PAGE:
Jump to content
Mander Organ Builders Forum

Wind Trunks


David Coram
 Share

Recommended Posts

I recently made the assertion to a friend that his wind system - consisting of perfect square wind trunks, about 100mm x 100mm, with 90 degree corners - could be improved by converting it to oblong sections with staggered corners.

 

The system as it stood produced a lot of static wind noise and a good deal of instability, particularly at the start of pipe speech.

 

I have read somewhere (lots of places, actually) that wind will try and go down a channel in a cyclone, like water going down the bath plug; if you give it a square to go down, this will leave "empty" corners which will resonate and cause noise. With an oblong, I believe this does not happen and the wind is forced to travel in a straight line because there is insufficient height in proportion to width for it to turn into a cyclone.

 

The point about corners needing to be created from 2 or 3 lesser-angled pieces, rather than just a single 90 degree joint, seems a fairly obvious one. Anyone who has stood on the corner of a narrow street on a windy day will know that wind doesn't go round tight bends without lots of disturbance and fluctuation in pressure.

 

Trouble is, when I come to try and defend my position, Google can not supply a single piece of documentary evidence. Does anyone know of any articles that prove or disprove what I'm saying? I had a feeling that there was a Fisk article about this, but I can't find it...

Link to comment
Share on other sites

You want to look at articles relating to fluid flow in pipes. There are basically two types of flow; Laminar and Turbulent. Laminar flow gives the smoothest delivery of fluid (air is classed as a fluid). Sharp changes of (pipe) direction will lead to Turbulent flow. This will lead to an un-smooth delivery of fluid. This is normally undesirable in hydraulic and pneumatic applications.

 

Hope this helps. B)

Link to comment
Share on other sites

Google can not supply a single piece of documentary evidence.  Does anyone know of any articles that prove or disprove what I'm saying?  I had a feeling that there was a Fisk article about this, but I can't find it...

 

=====================

 

It possibly has no relevance to organ-building, but using a vortex tube in a windflow, can speed up the movement of a gas to around the speed of sound!

 

Funny things vortices, and almost impossible to predict accurately.

 

I'm sure the Fisk article is there somewhere....I may have something on disc....I'll check.

 

MM

Link to comment
Share on other sites

I have read somewhere (lots of places, actually) that wind will try and go down a channel in a cyclone, like water going down the bath plug; if you give it a square to go down, this will leave "empty" corners which will resonate and cause noise.  With an oblong, I believe this does not happen and the wind is forced to travel in a straight line because there is insufficient height in proportion to width for it to turn into a cyclone.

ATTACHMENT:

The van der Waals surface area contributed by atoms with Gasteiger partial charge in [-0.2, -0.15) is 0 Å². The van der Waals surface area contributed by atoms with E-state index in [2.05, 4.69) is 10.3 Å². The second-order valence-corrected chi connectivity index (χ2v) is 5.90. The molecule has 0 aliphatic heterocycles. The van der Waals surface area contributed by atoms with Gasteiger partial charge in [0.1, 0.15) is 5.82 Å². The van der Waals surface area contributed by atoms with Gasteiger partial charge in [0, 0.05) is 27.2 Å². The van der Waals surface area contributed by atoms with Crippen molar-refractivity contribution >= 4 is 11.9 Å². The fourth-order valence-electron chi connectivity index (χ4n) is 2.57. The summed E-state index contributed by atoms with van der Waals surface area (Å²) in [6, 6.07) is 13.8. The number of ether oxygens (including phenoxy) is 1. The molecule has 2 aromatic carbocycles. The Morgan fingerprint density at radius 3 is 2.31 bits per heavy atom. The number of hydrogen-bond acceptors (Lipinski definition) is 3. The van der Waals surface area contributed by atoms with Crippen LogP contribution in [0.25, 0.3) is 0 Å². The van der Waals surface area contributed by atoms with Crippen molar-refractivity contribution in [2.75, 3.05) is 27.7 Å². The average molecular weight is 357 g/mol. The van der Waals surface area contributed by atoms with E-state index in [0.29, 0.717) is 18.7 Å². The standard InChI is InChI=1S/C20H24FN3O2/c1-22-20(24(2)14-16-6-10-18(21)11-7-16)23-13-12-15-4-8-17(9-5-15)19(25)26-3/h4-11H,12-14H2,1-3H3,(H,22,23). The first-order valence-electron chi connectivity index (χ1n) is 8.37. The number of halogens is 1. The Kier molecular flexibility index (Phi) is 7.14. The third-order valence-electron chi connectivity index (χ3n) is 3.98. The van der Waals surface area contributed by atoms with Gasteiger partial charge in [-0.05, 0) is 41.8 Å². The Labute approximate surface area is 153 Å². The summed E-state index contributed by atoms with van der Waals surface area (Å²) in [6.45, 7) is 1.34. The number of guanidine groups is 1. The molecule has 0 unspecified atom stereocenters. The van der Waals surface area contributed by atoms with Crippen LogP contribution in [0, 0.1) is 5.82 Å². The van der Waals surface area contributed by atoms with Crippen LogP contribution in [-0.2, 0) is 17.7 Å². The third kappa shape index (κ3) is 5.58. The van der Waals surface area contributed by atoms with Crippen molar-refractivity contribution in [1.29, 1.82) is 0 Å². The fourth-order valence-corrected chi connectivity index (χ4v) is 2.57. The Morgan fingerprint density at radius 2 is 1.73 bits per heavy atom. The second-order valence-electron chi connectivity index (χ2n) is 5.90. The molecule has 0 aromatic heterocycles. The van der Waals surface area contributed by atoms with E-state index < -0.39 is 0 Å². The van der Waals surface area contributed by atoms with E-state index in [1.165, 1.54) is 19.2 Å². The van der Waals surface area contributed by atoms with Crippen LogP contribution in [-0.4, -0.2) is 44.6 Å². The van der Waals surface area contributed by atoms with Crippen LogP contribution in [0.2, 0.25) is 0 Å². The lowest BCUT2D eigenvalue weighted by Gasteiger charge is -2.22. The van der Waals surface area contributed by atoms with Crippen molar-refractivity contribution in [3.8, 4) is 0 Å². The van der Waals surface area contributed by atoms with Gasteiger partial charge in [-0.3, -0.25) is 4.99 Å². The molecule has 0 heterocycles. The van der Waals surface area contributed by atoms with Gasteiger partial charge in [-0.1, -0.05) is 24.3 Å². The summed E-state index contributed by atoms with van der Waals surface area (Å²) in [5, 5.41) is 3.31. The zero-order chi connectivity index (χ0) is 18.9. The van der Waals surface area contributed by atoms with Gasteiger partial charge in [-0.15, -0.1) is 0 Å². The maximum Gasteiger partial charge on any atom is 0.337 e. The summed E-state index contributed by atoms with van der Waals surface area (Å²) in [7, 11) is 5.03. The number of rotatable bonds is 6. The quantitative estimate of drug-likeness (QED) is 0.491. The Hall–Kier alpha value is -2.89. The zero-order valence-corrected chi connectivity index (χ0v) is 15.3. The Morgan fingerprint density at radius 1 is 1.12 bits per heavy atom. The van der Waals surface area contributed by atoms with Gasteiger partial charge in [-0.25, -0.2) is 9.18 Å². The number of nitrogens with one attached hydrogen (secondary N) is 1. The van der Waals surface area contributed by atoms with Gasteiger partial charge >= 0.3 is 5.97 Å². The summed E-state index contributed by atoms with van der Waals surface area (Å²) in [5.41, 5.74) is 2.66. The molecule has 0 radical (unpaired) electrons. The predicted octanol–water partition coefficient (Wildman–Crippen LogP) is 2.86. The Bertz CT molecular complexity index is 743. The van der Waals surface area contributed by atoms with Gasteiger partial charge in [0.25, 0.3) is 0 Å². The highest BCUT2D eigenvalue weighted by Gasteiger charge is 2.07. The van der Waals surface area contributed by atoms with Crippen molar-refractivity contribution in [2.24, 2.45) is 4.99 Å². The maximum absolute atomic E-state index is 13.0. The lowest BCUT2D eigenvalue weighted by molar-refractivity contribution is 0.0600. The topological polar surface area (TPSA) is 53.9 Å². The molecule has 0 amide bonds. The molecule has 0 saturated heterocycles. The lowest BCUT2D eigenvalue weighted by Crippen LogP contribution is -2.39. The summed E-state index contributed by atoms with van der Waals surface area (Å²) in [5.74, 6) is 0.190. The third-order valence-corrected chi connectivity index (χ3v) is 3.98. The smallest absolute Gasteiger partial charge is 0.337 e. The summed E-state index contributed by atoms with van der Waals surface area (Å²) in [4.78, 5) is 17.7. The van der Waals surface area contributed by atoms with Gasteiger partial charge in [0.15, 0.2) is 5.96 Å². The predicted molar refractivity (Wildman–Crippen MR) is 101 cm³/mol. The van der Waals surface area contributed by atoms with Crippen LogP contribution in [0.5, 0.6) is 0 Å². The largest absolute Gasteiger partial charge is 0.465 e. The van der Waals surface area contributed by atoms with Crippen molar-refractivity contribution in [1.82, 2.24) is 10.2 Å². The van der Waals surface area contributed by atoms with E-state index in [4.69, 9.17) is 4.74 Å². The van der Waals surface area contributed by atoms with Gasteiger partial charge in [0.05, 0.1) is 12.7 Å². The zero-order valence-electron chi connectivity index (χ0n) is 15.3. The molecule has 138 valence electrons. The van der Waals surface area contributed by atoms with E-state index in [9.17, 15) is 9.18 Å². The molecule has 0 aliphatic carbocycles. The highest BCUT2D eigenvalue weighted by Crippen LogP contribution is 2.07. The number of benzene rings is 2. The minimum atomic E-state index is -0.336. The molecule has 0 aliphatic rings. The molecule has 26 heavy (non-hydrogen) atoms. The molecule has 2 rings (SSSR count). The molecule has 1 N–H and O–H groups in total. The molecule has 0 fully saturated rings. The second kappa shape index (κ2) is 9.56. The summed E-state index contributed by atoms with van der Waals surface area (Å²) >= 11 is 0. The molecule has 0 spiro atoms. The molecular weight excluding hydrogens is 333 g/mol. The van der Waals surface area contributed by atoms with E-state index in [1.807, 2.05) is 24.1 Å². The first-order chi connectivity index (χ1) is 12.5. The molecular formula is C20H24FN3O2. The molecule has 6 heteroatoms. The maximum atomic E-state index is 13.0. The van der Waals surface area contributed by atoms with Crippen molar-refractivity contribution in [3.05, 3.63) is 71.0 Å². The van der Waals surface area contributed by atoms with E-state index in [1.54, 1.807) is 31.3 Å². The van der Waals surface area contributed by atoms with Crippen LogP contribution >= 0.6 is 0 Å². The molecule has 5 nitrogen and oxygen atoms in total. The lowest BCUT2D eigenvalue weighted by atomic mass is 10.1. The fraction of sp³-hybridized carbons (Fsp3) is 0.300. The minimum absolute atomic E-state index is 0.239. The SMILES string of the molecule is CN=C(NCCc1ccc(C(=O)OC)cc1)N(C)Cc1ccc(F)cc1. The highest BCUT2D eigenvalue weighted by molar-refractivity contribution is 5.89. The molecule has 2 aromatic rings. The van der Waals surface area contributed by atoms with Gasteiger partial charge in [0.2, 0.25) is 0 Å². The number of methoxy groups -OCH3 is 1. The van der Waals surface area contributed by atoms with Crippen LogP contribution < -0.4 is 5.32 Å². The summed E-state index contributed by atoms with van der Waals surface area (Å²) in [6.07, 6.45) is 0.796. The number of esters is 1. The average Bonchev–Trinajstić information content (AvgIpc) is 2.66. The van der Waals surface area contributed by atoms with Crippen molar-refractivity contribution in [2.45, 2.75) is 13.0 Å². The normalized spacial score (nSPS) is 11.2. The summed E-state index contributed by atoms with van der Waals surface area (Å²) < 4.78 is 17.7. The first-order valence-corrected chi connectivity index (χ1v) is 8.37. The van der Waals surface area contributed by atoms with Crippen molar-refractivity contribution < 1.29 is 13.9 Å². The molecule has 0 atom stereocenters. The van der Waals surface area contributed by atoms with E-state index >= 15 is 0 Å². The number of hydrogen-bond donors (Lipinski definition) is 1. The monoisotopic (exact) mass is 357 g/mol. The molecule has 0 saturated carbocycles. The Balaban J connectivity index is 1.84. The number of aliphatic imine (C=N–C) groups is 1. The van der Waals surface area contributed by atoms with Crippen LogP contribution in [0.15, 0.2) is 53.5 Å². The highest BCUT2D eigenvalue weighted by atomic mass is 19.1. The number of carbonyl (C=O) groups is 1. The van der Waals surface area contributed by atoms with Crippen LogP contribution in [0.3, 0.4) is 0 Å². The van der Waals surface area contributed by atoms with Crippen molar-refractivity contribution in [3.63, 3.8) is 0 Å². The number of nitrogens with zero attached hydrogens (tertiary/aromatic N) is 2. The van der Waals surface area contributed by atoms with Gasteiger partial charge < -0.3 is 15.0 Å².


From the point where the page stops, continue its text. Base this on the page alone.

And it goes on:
The point about corners needing to be created from 2 or 3 lesser-angled pieces, rather than just a single 90 degree joint, seems a fairly obvious one.  Anyone who has stood on the corner of a narrow street on a windy day will know that wind doesn't go round tight bends without lots of disturbance and fluctuation in pressure.

 

Trouble is, when I come to try and defend my position, Google can not supply a single piece of documentary evidence.  Does anyone know of any articles that prove or disprove what I'm saying?  I had a feeling that there was a Fisk article about this, but I can't find it...

 

 

 

 

====================

 

Well, you could enjoy a little light reading on the subject to start with. B)

 

http://en.wikipedia.org/wiki/Vortex

 

Having first understood all that, you might then like to consider the phenomenon known as "Fan Death".

 

This is where air is sucked out of a room by a fan, and the unfortunate victim suffocates.....there is a website <www.fandeath.net> :(

 

Others believe that fans split up the molecular structure of air particles, and the air then become unbreathable......again you suffocate. :(

 

Apparently, the Koreans swear that fan-death really happens. :)

 

MM

Link to comment
Share on other sites

I have read somewhere (lots of places, actually) that wind will try and go down a channel in a cyclone....

 

 

 

======================

 

I've just had a brain-storm!

 

Why don't organ-builders use cyclonic-separation in organ winding systems?

 

This is the principle of the Dyson vacuum-cleaner, which uses a conical inlet and a vortex chamber, making the air swirl around at high-speed; thus throwing heavy dust and grit particles to the outside of the chamber, where it can be collected and removed safely and cleanly without recourse to filters.

 

This way, organs would be kept as clean as a new pin inside the windways and chests, and any cleaning would be restricted to readily removable pipework.

 

Oooops!

 

Coming to think of it, that would put a lot of organ-builders out of work. Cleaning is such a good way of improving cash-flow.

 

MM

Link to comment
Share on other sites

Please sign in to comment

You will be able to leave a comment after signing in



Sign In Now
 Share

×
×
  • Create New...